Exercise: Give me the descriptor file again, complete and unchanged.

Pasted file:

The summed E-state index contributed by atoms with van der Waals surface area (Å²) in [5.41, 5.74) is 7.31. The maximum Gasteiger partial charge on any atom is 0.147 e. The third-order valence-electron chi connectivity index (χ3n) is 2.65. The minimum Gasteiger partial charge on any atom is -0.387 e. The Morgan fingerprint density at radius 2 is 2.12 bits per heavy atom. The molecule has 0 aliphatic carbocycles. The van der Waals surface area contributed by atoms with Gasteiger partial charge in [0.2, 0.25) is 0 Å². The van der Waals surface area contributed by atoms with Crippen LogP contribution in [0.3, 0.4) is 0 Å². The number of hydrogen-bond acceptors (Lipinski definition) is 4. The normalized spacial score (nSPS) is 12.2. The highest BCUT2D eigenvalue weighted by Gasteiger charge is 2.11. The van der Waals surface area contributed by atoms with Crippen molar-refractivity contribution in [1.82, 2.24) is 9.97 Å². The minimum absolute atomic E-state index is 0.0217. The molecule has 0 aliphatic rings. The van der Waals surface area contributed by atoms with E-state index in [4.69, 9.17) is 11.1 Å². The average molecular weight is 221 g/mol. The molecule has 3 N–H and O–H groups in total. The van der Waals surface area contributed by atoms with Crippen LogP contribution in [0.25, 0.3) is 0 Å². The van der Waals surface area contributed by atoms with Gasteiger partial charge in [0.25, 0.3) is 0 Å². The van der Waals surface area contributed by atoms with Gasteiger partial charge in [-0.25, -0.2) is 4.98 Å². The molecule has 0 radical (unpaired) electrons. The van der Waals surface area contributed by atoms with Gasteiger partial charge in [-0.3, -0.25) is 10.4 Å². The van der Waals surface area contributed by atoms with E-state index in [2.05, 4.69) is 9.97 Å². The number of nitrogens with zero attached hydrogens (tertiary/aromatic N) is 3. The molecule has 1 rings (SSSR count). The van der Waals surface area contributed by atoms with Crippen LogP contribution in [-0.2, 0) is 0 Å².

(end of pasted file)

The summed E-state index contributed by atoms with van der Waals surface area (Å²) in [5.41, 5.74) is 7.31. The maximum Gasteiger partial charge on any atom is 0.147 e. The third-order valence-electron chi connectivity index (χ3n) is 2.65. The minimum Gasteiger partial charge on any atom is -0.387 e. The Morgan fingerprint density at radius 2 is 2.12 bits per heavy atom. The molecule has 0 aliphatic carbocycles. The van der Waals surface area contributed by atoms with Gasteiger partial charge in [0.2, 0.25) is 0 Å². The van der Waals surface area contributed by atoms with Crippen LogP contribution in [0.3, 0.4) is 0 Å². The number of hydrogen-bond acceptors (Lipinski definition) is 4. The normalized spacial score (nSPS) is 12.2. The highest BCUT2D eigenvalue weighted by Gasteiger charge is 2.11. The van der Waals surface area contributed by atoms with Crippen molar-refractivity contribution in [1.82, 2.24) is 9.97 Å². The minimum absolute atomic E-state index is 0.0217. The molecule has 0 aliphatic rings. The van der Waals surface area contributed by atoms with E-state index in [4.69, 9.17) is 11.1 Å². The average molecular weight is 221 g/mol. The molecule has 3 N–H and O–H groups in total. The van der Waals surface area contributed by atoms with Crippen LogP contribution in [0.25, 0.3) is 0 Å². The van der Waals surface area contributed by atoms with Gasteiger partial charge in [0.25, 0.3) is 0 Å². The van der Waals surface area contributed by atoms with Gasteiger partial charge in [-0.25, -0.2) is 4.98 Å². The molecule has 0 radical (unpaired) electrons. The van der Waals surface area contributed by atoms with Gasteiger partial charge in [-0.3, -0.25) is 10.4 Å². The van der Waals surface area contributed by atoms with E-state index in [2.05, 4.69) is 9.97 Å². The number of nitrogens with zero attached hydrogens (tertiary/aromatic N) is 3. The molecule has 1 rings (SSSR count). The van der Waals surface area contributed by atoms with Crippen LogP contribution in [-0.2, 0) is 0 Å².